Woman,38, claiming it's 'unfair' she can't receive IVF on NHS

Woman, 38, breaks down on This Morning over ‘unfair’ IVF postcode lottery on the NHS after being turned down because of her age and partner’s previous children

  • Steph,38, and Tom,40, appeared on This Morning to speak about fertility issues 
  • Say they weren’t allowed to get IVF on NHS due to Buckingham CCG restrictions 
  • Claimed a women older then her in a different area was entitled to three rounds 
  • Told it was ‘unfair’ and broke down as expert Dr Larisa Corda spoke of problem

A woman broke down in tears on This Morning claiming that the NHS postcode lottery for IVF is unfair, after she was turned down for treatment.  

Steph, 38, from Buckinghamshire, appeared on the show with her partner Tom, 40, and fertility expert Dr Larisa Corda where she spoke of her struggle to conceive, and told that different restrictions on free IVF are ‘unfair’. 

She explained that she’d been turned down because of her age and the fact that her partner has two teenage children from a previous relationship. 

However, she claimed that an older friend, whose partner also has children, was given three free rounds of IVF on the NHS because she lives in London.  

Steph who has polycystic ovary syndrome (PCOS) and was forced to have one of her fallopian tubes removed while another is damaged, was also left devastated by an ectopic pregnancy, and was unable to hold in her tears as Dr Corda spoke about her problems. 

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Steph (picture right, middle) , 38, from Buckinghamshire broke down in tears on This Morning today after claiming that she was unable to receive IVF on the NHS, when an older friend was entitled to three rounds

She appeared on the show with her partner Tom, 40, (pictured) where she spoke of her struggle to conceive, and told that different restrictions on free IVF are ‘unfair’

Admitting that she knew getting pregnant would be an arduous process because of her health conditions, she said: ‘I knew it was going to be an issue.’ 

‘As soon as I met Tom, I said straight away, “If we try and have children, I know it will be a long process, it will be hard”. 

After immediately seeking advice on the best way to get pregnant, Steph and Tom were heartbroken to discover their local clinical commissioning group didn’t allow IVF for women over 35 or those whose partners already have children.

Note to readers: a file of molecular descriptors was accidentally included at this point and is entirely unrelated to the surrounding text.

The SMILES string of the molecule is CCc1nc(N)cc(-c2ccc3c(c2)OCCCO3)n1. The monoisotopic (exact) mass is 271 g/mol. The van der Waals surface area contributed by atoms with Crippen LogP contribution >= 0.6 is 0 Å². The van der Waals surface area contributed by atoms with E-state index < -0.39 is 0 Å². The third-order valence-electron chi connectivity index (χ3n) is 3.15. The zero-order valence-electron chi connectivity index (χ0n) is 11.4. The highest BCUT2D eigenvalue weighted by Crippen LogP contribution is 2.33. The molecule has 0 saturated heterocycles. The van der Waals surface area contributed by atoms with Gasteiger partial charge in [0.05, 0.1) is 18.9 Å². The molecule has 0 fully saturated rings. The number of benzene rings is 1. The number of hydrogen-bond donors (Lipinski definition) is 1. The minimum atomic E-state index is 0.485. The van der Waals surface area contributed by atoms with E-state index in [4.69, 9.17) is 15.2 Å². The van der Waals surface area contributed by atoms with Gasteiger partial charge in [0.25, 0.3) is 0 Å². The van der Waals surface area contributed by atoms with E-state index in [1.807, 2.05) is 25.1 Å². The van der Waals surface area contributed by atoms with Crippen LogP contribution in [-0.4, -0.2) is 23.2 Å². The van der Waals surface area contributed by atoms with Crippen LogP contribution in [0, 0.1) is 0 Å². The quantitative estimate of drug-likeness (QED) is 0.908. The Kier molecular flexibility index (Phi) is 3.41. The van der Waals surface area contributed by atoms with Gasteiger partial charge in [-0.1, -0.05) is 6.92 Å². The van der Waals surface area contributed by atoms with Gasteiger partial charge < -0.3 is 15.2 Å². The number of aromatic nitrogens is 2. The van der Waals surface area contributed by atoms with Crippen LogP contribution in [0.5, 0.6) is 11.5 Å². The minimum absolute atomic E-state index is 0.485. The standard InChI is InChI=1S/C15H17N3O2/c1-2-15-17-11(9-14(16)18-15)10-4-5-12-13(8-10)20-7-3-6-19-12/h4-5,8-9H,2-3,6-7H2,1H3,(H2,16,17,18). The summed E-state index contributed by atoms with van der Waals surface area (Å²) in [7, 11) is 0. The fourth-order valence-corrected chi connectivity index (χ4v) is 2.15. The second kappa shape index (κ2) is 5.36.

She said: ‘It’s very unfair. I have a friend who had treatment in East London who was in a similar situation to me, older children, her other half already had children and she was entitled to three rounds.’ 

Steph explained that the couple can’t move to a different area to seek IVF because they need to be near Tom’s children from a previous relationship 

 When quizzed by host Phillip Schofield (far left)  whether she had considered moving into a different area, she said: ‘Do you put your life on hold to try and have children?’ 

When quizzed by host Phillip Schofield whether she had considered moving to a different area, she said: ‘Do you put your life on hold to try and have children? 

‘We both work out west, Tom’s children are out west, you can’t make that drastic change to have a baby. 

‘It will be the most expensive thing you’ll have in your life. You can’t ruin your living situation prior to that. It doesn’t make sense.’ 

The couple then explained that in another bid to become pregnant, Steph attempted egg sharing, which meant donating her eggs in exchange for free rounds of IVF treatment. 

The couple then explained that in another bid to become pregnant, Steph attempted egg sharing, however was left with an ectopic pregnancy 

Dr Corda then spoke of rules and regulations around fertility problems, and suggested that fertility problems should be treated as a disease, causing Steph to well up

Steph’s eggs meant two other couples had successful pregnancies, but her IVF treatment was not successful.

One round failed and the other turned out to be an ectopic pregnancy where the egg implants outside of the womb, usually in one of the fallopian tubes. 

Tom said: ‘That was very bittersweet. We got pregnant, but had to have it removed because it went ectopic.’ 

Dr Corda then spoke of rules and regulations around fertility treatment, and suggested that problems with conceiving should be treated as a disease, causing Steph to well up. 

Steph said: ‘There are a lot of women out there who are settling down later in life and so to have this age cut off is ridiculous.’ 

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